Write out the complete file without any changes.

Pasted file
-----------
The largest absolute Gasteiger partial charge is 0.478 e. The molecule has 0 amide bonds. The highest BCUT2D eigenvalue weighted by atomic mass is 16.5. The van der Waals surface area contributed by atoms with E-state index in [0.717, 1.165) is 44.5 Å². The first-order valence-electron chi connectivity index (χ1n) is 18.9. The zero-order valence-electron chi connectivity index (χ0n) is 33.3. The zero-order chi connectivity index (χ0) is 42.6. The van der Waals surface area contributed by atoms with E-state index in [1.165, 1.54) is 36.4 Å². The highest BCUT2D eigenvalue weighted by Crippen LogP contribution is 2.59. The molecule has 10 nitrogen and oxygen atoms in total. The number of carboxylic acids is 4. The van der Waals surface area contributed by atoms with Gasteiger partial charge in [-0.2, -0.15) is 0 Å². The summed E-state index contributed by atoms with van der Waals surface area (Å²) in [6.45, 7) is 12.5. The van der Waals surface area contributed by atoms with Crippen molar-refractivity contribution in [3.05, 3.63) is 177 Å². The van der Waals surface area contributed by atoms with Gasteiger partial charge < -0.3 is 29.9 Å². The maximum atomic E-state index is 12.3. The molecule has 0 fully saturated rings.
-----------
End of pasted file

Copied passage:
The largest absolute Gasteiger partial charge is 0.478 e. The molecule has 0 amide bonds. The highest BCUT2D eigenvalue weighted by atomic mass is 16.5. The van der Waals surface area contributed by atoms with E-state index in [0.717, 1.165) is 44.5 Å². The first-order valence-electron chi connectivity index (χ1n) is 18.9. The zero-order valence-electron chi connectivity index (χ0n) is 33.3. The zero-order chi connectivity index (χ0) is 42.6. The van der Waals surface area contributed by atoms with E-state index in [1.165, 1.54) is 36.4 Å². The highest BCUT2D eigenvalue weighted by Crippen LogP contribution is 2.59. The molecule has 10 nitrogen and oxygen atoms in total. The number of carboxylic acids is 4. The van der Waals surface area contributed by atoms with Gasteiger partial charge in [-0.2, -0.15) is 0 Å². The summed E-state index contributed by atoms with van der Waals surface area (Å²) in [6.45, 7) is 12.5. The van der Waals surface area contributed by atoms with Crippen molar-refractivity contribution in [3.05, 3.63) is 177 Å². The van der Waals surface area contributed by atoms with Gasteiger partial charge < -0.3 is 29.9 Å². The maximum atomic E-state index is 12.3. The molecule has 0 fully saturated rings.